Proposed GCSB legislation ruffling party leaders' feathers

Author
Felix Marwick,
Publish Date
Tue, 16 Aug 2016, 5:25AM
(Getty Images).

Proposed GCSB legislation ruffling party leaders' feathers

Author
Felix Marwick,
Publish Date
Tue, 16 Aug 2016, 5:25AM

UPDATED 11.39am New Zealand First's are making no indication yet of where it stands on the Government's newly released intelligence laws.

LISTEN ABOVE: Security expert Jim Veitch joins Rachel Smalley to discuss the GCSB law changes 

The Government's released new legislation that will apply to both the SIS and GCSB, and implements a new warrants system on them for their operations.

READ MORE: Proposed legislation will allow GCSB to spy on NZers 

Proposed new laws could see the SIS access peoples' details in Government databases with those affected not able to find out about it.

Security and intelligence consultant Jim Veitch told Rachel Smalley such a collaboration has been in the works for more than a decade.

"It's been a process of coming together over time since 9/11 and then since the Kim Dotcom case."

Party Leader Winston Peters said in terms of the drafting of the legislation, there was no meaningful consultation with his party.

"I think the issue of civil liberties and fundamental rights of New Zealand citizens is a paramount concern for any parliamentarian.

"We will study this legislation very, very carefully before we say what we're going to do."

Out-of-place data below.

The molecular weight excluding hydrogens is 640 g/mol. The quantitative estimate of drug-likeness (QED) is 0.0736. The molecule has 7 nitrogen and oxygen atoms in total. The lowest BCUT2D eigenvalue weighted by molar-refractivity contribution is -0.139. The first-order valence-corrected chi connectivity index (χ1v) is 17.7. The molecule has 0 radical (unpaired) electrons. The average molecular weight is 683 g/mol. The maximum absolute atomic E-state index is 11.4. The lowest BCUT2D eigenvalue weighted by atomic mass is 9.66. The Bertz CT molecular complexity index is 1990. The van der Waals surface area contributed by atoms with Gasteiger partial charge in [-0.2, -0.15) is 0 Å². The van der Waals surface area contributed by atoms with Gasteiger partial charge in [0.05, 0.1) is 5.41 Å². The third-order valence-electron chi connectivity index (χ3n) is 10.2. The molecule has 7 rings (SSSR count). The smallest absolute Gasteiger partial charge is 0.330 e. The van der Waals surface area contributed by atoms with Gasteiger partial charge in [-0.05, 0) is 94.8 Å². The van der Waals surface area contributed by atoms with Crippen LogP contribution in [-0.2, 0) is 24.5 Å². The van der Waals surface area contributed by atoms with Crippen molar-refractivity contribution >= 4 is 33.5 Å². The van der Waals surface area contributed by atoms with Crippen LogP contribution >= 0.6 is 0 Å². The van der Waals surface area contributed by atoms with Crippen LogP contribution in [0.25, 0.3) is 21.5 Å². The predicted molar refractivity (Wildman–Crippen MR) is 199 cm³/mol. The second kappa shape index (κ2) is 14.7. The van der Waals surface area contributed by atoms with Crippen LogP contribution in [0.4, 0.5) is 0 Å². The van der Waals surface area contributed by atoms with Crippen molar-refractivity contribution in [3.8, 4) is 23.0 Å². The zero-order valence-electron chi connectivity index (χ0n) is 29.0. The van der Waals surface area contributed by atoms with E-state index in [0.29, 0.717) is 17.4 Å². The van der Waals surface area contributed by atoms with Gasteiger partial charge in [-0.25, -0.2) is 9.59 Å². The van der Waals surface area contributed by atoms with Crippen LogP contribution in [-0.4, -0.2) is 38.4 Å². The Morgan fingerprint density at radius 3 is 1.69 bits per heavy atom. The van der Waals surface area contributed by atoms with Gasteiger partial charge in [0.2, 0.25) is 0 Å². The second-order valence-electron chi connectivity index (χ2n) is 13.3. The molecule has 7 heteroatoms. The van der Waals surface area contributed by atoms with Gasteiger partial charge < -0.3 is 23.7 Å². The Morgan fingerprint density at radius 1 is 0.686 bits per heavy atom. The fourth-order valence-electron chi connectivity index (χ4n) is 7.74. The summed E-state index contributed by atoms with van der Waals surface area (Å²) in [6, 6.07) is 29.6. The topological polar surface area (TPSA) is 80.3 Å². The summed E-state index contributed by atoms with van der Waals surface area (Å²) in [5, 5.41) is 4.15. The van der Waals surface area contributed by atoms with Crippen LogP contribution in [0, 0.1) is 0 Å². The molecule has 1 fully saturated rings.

Peters thinks the idea that all political parties be represented on the committee is wrong.

"I think we need to be able to put people in from either the government or the opposition side that New Zealanders can trust. But I think the idea that we all have the right to be on there is one that I seriously oppose."

While privacy principles have been considered in the Bill, SIS and GCSB Minister Chris Finlayson said people may not be able to find out if intelligence agencies have been accessing Government databases, such as immigration, births, deaths and marriages, and driver licensing, for their details.

That's of concern to Labour Leader Andrew Little who said "it's not reassuring".

"The powers that they are given need to be drafted in a way that is the source of assurance.

"That these powers are limited to what is needed to ensure national security and economic security interests."

The legislation requires the Attorney General, a role Finlayson holds, to sign off on type one intelligence warrants.

He doesn't see it creating a conflict of interest for him.

"I don't see that there's a conflict at the moment as an attorney general looking at issues of legality, making sure that the I's are dotted and the T's crossed in relation to an application - even though I am the minister responsible for the agencies."

Under the legislation, GCSB and SIS will be able to claim immunity from criminal and civil liabilities, including for some minor criminal infringements.

Little said it's an area that warrants scrutiny.

He's comfortable with the model used for police where immunity is given to allow operations to happen, saying it makes sense.